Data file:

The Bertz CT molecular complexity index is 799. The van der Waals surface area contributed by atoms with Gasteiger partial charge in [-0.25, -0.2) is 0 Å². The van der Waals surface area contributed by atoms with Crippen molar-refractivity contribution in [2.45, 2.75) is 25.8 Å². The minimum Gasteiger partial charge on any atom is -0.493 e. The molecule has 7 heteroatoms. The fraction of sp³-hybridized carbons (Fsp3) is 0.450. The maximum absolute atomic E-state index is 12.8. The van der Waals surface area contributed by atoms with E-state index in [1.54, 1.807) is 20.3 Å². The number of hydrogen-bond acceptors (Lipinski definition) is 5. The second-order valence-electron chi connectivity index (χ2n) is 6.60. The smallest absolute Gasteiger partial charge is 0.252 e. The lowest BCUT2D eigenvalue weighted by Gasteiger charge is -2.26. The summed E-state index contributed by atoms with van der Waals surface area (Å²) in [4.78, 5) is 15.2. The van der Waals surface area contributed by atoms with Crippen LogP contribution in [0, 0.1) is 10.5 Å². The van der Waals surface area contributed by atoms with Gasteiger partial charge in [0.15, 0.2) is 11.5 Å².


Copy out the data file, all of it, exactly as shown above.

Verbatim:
The Bertz CT molecular complexity index is 799. The van der Waals surface area contributed by atoms with Gasteiger partial charge in [-0.25, -0.2) is 0 Å². The van der Waals surface area contributed by atoms with Crippen molar-refractivity contribution in [2.45, 2.75) is 25.8 Å². The minimum Gasteiger partial charge on any atom is -0.493 e. The molecule has 7 heteroatoms. The fraction of sp³-hybridized carbons (Fsp3) is 0.450. The maximum absolute atomic E-state index is 12.8. The van der Waals surface area contributed by atoms with E-state index in [1.54, 1.807) is 20.3 Å². The number of hydrogen-bond acceptors (Lipinski definition) is 5. The second-order valence-electron chi connectivity index (χ2n) is 6.60. The smallest absolute Gasteiger partial charge is 0.252 e. The lowest BCUT2D eigenvalue weighted by Gasteiger charge is -2.26. The summed E-state index contributed by atoms with van der Waals surface area (Å²) in [4.78, 5) is 15.2. The van der Waals surface area contributed by atoms with Crippen LogP contribution in [0, 0.1) is 10.5 Å². The van der Waals surface area contributed by atoms with Gasteiger partial charge in [0.15, 0.2) is 11.5 Å².